And just to give you an idea of how exposed KBC is, about 55% of the loan portfolio of almost 200B EUR is related to borrowers in Belgium with a myriad of smaller Eastern European countries taking up the bulk of the rest (Ireland accounts for almost 5% and then there are a few smaller other portfolios including exposure to Asia, Western Europe and North America).

Loan Book Breakdown

KBC Investor Relations

All things considered, I think the market is overly worried about the exposure to Eastern Europe considering approximately 66% of the loan book was issued to Western European borrowers.

KBC also has done an excellent job to reduce the percentage of loans that are classified as Stage 3 assets (where impairment is likely) as it has been actively managing this portfolio by selling off assets. That being said, there is an uptick in the Stage 2 category as approximately one sixth of the loan book is categorized as Stage 2. That’s not unreasonable, and a Stage 2 qualification does not mean the bank will most certainly lose money on the loans.

Stage 2 Evolution

KBC Investor Relations

And why am I not too worried about the loan book? KBC has been very focused on mortgages. About 70B EUR of the loan book consists of mortgages and as you can see below, the average LTV ratio of these mortgages is pretty low.

LTV Ratio Mortgage Portfolio

KBC Investor Relations

And another reason why KBC earns my trust is the exceptionally low credit cost ratio it has experienced in the past few years. The bank really learned its lesson in 2008 and has since been focusing on balance sheet strength. The bank is guiding for an average credit cost ratio of 25-30 bps. On a 200B EUR loan book, this means the bank is expecting about 600M EUR in loan losses per year. The short-term target for this year is a credit cost ratio of 10-25 bps. And just as a reference: The average credit cost ratio from 1999 to 2021 was just 0.40% and as you know that 22-year time span includes the dotcom bubble, the global financial crisis in 2008 and several sovereign debt crises in the past decade including the crisis in Ireland where KBC was very active at the time.

While this does indicate the loan loss provisions will surely increase in the second half of the year but as I also expect the bank’s net interest margins to increase, I think the impact could be pretty benign.

And let’s also not forget the strong capital ratios of KBC. As of the end of June, KBC had a fully loaded Basel 3 CET1 ratio of 15.9%. Not only is that one of the highest ratios in Europe, it also handsomely exceeds the bank’s self-imposed 15% hurdle despite having paid a special dividend of 7.60 EUR in the first half of the year. This had a negative impact of approximately 283 base points on the CET1 ratio.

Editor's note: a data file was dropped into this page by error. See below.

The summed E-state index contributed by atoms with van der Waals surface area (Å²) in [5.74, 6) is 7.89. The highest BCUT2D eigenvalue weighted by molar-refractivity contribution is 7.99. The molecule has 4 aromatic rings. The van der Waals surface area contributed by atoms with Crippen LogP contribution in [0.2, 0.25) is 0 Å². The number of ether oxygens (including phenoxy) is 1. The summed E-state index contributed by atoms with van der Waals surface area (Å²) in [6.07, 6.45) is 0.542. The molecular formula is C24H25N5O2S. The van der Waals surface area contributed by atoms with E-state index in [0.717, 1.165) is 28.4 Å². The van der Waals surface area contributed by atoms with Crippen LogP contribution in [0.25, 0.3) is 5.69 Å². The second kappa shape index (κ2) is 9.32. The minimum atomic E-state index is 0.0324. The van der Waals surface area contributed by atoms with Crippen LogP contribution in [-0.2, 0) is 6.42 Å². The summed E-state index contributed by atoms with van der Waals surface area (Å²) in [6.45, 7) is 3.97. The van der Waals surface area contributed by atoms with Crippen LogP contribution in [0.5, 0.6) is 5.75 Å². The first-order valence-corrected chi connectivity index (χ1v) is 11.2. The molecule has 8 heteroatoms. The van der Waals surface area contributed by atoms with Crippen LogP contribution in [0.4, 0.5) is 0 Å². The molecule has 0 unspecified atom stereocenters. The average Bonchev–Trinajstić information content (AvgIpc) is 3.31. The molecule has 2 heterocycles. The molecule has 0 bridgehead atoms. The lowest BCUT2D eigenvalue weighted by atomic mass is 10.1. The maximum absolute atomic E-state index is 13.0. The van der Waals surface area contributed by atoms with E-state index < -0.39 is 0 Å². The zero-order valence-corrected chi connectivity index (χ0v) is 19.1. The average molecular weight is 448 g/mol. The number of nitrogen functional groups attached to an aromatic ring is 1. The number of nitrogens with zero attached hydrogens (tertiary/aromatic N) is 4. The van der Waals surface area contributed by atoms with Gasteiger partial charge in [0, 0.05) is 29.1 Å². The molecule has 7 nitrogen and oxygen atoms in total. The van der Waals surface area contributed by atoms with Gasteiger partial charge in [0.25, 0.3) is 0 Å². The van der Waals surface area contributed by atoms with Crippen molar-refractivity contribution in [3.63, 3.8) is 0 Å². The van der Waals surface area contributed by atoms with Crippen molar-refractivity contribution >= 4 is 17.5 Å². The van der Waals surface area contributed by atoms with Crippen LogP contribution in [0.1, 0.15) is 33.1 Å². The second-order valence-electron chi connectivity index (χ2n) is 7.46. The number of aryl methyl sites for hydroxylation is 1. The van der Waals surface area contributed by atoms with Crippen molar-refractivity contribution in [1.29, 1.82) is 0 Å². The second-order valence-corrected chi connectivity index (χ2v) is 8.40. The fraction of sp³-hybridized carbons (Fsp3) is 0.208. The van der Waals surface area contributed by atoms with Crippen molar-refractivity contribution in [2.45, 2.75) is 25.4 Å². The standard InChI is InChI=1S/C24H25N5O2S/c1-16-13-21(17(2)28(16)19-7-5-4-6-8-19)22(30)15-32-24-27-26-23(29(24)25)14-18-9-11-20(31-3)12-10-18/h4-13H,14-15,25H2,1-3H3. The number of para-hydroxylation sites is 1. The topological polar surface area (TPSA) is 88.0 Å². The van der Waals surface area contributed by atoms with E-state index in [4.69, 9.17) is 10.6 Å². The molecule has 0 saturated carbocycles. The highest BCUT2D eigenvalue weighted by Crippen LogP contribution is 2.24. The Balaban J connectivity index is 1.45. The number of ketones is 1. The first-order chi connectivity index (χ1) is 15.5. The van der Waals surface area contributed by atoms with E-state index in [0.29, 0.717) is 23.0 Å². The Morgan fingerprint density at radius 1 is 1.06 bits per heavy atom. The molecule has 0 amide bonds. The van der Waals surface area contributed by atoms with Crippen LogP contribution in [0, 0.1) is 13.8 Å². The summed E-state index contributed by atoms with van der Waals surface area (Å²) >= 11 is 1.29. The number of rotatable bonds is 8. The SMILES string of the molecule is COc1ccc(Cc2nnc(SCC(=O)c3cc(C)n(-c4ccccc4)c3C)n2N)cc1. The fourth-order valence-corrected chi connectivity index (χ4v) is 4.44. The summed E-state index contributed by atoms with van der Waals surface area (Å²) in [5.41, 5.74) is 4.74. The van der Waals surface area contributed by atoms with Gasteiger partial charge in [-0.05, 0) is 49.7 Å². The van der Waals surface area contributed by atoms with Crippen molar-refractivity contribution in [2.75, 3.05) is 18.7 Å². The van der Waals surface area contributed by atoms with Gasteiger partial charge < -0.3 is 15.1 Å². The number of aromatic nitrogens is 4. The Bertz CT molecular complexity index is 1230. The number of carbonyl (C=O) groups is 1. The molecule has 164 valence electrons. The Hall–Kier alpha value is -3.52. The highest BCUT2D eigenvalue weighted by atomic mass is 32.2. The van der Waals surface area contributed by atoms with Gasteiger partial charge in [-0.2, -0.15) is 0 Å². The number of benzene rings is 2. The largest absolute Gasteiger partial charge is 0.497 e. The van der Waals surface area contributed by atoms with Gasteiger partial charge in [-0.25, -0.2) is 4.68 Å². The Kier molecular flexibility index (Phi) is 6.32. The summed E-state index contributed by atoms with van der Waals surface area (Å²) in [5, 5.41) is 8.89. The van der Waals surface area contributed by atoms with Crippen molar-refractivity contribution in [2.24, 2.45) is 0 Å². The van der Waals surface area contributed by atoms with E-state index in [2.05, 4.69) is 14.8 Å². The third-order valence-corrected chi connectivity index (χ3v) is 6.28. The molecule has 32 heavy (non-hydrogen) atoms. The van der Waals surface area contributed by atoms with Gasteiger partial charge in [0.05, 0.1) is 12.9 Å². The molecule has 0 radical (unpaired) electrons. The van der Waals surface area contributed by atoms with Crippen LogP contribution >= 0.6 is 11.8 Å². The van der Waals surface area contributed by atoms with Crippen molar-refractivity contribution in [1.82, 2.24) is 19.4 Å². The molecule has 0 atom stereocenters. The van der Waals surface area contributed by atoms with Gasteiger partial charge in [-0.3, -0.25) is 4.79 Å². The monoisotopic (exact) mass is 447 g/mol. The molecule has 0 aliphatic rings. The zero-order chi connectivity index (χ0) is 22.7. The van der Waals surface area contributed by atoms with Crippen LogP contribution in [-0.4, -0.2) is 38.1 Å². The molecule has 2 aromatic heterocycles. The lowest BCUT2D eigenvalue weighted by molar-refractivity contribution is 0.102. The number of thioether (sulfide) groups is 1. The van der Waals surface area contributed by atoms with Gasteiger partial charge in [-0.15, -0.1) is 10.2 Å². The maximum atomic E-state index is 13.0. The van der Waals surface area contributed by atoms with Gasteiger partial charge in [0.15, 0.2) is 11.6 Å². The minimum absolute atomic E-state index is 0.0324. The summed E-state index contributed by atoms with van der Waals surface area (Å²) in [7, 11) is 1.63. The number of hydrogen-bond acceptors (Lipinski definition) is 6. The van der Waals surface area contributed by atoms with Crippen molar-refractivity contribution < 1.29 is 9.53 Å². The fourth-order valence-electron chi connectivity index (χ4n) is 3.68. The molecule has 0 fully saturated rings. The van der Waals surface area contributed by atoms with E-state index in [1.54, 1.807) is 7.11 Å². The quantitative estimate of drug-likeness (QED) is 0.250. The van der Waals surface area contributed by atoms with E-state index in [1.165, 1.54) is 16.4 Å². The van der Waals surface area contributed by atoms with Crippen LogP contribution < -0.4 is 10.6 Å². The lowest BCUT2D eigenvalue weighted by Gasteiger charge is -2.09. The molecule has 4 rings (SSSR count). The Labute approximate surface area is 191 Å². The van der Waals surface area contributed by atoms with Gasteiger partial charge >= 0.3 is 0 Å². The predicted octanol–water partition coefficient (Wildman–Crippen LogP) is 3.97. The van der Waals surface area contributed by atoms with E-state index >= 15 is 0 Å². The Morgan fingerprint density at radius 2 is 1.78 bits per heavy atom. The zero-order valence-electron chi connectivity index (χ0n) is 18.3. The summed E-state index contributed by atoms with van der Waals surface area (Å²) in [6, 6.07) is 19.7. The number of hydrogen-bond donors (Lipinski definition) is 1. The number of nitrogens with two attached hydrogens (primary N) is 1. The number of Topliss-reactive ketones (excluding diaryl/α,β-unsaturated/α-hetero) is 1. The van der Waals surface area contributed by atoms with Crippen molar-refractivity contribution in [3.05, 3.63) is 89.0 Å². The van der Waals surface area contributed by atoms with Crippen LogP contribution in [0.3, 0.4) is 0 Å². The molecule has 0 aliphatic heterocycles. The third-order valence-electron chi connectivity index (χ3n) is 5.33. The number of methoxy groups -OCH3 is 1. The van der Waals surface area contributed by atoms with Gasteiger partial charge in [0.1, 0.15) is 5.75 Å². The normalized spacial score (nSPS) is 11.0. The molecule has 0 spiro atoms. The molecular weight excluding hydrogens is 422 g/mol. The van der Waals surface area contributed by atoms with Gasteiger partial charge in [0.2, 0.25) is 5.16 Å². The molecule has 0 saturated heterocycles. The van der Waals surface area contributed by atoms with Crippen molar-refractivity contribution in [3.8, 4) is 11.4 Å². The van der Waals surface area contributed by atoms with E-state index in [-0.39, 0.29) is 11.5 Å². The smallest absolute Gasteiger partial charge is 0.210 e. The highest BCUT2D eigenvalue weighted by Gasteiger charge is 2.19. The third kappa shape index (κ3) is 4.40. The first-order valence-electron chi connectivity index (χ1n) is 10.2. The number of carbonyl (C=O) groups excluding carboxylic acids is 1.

Capital Ratio Evolution

KBC Investor Relations

Investment thesis

I have an indirect long position in the KBC Group and I have no problem to continue to add to my position on additional weakness as I do believe the bank has what it takes to get through the current uncertainty on the European continent. While I fully understand the market’s concerns as we are experiencing a major economic shock due to inflation, energy scarcity and a general lack of visibility, the bank is generating in excess of 3B EUR per year in pre-tax and pre-loan loss provision earnings (excluding the impact of a potential net interest income increase) which could act as a buffer. While one can obviously never rule out temporarily lower dividends or a suspension if the health of the bank is threatened, I prefer the short pain and wouldn’t mind that if that’s what’s needed to protect the balance sheet.

To be perfectly clear: That’s just a worst case scenario. The bank has already announced a 1 EUR interim dividend payable in November and has reiterated its dividend policy to pay out at least 50% of the consolidated net income as a dividend (but of course if the impairment charges will have an impact on the reported net income). Additionally, the board of directors will – at their discretion – decide to also return the surplus capital (defined as anything over a fully-loaded CET1 ratio of 15%) to the shareholders in the form of a dividend and/or share buyback.